However, the unknown and nerves surrounding 26.2 miles is playing games with my head! They say the most challenging physical demands you ask your body to do for you—like marathons, triathlons and even Ironman races—are also challenges of the mind. The mental component to accomplishing a goal is the will or desire to want to achieve it. So like Nike says, “Just Do It.”
So that I will, but not before I try some of these 11 mental tips from New York Sports Club Master Trainer and Running Coach, Monica Vazquez. (She’s run over 25 races: five full marathons, a handful of 5ks and many many half-marathons! Check her out at fitnessbymonica.com.)
For the smartest tricks to make it through your next long run, Read more
Written on September 5, 2011 at 11:38 am , by Jenna Autuori
Monday is notably the most dreaded day of the week for many people. It’s back to the grind, back to school and usually back to that perpetual “Monday I’ll start my diet” talk. However, I have a little secret up my sleeve that I’d like to share with you all. I always take a Monday evening spin class with my favorite instructor Rique Uresti at SoulCycle. His class always pushes me a lot harder than I would have wanted to work out—especially for a Monday. But then that’s why I love it. This class starts my week off on the right foot, with the right attitude about exercising and being healthy.
Since you all can’t be riding alongside with me, I wanted to share one of my favorite playlists from the man himself, which I use all week while training for my upcoming marathon. Thanks Rique!
- “Luminary Ones (Nause Remix),” Rebecca & Fiona
- “The Game We Play (Club Mix),” Raffa Ciello
- “So Many Times (Original Mix),” Gadjo
- “Club Thing (RAC Mix),” Yoav
- “Drake & Diane,” The White Panda
- “Acapella (Dave Aude Extended Mix),” Kelis
- “Sweet Apologize Revisited,” Fissunix
- “Gotta Fly (Steve Miller Band vs. Amerie),” DJ Lobsterdust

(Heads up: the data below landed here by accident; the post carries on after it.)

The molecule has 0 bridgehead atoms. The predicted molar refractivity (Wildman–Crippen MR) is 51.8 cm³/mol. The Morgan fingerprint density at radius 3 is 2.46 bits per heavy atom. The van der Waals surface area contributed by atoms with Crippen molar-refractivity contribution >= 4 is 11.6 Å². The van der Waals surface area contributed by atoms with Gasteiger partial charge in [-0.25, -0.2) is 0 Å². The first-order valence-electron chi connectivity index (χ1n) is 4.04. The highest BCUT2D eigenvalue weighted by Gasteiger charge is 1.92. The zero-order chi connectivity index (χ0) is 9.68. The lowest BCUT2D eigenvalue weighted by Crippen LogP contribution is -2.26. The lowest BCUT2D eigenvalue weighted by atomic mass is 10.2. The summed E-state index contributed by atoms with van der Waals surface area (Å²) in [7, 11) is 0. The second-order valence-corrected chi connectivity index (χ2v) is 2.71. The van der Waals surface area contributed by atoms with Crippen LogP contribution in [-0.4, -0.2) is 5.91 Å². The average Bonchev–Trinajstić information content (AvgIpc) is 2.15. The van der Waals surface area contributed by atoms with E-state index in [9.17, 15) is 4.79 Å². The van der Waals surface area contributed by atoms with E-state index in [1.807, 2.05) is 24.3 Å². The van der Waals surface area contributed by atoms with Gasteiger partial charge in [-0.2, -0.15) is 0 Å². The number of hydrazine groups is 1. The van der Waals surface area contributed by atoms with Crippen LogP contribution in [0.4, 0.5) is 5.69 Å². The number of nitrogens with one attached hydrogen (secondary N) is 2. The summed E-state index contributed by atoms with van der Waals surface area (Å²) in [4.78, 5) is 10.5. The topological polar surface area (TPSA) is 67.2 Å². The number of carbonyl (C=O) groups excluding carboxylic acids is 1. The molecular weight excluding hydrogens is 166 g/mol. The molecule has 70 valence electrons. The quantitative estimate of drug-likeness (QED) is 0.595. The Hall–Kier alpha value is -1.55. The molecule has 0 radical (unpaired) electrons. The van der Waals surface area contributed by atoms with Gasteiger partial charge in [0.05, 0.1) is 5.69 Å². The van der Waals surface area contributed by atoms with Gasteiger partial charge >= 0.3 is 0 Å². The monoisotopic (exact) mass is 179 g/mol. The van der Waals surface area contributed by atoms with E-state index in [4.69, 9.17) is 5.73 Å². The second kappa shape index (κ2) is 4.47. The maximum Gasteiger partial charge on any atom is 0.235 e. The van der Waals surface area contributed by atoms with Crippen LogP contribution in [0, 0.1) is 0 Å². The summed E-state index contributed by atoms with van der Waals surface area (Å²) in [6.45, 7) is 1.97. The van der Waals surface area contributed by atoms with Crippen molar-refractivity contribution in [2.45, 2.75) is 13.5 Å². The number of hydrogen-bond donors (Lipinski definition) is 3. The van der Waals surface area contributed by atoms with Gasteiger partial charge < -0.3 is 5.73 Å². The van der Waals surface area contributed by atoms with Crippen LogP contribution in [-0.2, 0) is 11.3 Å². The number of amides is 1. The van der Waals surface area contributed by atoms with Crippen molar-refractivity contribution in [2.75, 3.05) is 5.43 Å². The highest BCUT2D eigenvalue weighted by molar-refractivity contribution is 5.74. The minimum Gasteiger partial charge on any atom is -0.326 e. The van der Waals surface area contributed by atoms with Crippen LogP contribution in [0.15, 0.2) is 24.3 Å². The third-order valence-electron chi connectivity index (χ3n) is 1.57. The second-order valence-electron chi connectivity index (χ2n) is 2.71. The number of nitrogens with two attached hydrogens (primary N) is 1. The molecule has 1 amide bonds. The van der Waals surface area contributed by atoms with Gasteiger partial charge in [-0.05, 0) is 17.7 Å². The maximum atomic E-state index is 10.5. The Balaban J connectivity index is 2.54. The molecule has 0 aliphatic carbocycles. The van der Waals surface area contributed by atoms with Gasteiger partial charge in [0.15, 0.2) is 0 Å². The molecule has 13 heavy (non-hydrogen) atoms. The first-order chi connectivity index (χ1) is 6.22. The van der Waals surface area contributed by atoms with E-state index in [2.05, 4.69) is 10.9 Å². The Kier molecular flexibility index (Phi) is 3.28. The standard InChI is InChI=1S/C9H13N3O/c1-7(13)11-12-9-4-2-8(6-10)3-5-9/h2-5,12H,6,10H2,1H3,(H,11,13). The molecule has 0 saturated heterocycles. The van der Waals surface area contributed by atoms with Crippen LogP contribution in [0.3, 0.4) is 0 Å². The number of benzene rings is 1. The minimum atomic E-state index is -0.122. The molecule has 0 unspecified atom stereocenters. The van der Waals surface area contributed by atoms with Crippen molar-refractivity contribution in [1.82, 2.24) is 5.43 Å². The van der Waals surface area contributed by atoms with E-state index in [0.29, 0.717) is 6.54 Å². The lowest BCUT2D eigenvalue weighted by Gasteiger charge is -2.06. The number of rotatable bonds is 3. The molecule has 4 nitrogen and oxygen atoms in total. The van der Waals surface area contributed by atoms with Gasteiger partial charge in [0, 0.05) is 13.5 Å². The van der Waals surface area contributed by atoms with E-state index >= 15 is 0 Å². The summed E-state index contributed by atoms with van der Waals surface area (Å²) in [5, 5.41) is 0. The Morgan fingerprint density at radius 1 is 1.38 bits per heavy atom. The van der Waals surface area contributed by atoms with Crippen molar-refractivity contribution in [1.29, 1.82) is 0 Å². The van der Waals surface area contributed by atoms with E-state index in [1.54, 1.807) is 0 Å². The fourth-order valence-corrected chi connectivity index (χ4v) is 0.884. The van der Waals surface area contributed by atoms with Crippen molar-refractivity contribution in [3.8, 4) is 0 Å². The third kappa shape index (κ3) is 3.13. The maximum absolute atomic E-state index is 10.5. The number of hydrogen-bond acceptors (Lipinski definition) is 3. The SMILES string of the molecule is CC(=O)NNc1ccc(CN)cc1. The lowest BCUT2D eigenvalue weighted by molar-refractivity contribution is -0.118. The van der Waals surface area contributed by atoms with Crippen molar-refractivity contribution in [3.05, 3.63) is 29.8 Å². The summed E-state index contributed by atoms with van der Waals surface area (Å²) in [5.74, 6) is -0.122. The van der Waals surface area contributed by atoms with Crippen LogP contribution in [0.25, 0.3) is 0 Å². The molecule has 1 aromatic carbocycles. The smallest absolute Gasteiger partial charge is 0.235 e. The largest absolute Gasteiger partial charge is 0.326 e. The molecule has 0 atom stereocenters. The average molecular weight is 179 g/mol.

Now tell us: What motivates you to work up a sweat when you have a severe case of “the Mondays?”
Written on March 17, 2011 at 2:07 pm , by Marianne Magno
Here at FITNESS, we believe in getting fit for good causes. In the That’s the Spirit! section of our April issue (on newsstands now), we feature runner Jamie Horn, who’s currently training for the Potomac River Run Marathon on May 1. She’s running 26.2 miles to raise money for the Andi Foundation, a nonprofit she started to honor her best friend Andi Parhamovich.
In January 2007, Andi was killed during a terrorist attack in Iraq while working on a democracy-building mission for a nonprofit. Jamie and Andi’s family and friends created the Andi Foundation to help young women pursue careers in politics, humanitarian work and media. Learn more about the Andi Foundation and donate at theandifoundation.org. We wish Jamie the best of luck on her upcoming race!
Want to get fit for a good cause? We put together this list of our favorite fitness charity events to help you find one near you. And if there’s a cause you strongly believe in and are involved with, tell us in the comments below!
Know someone who is sharing her love of fitness with others in a creative and charitable way? Email us at firstname.lastname@example.org.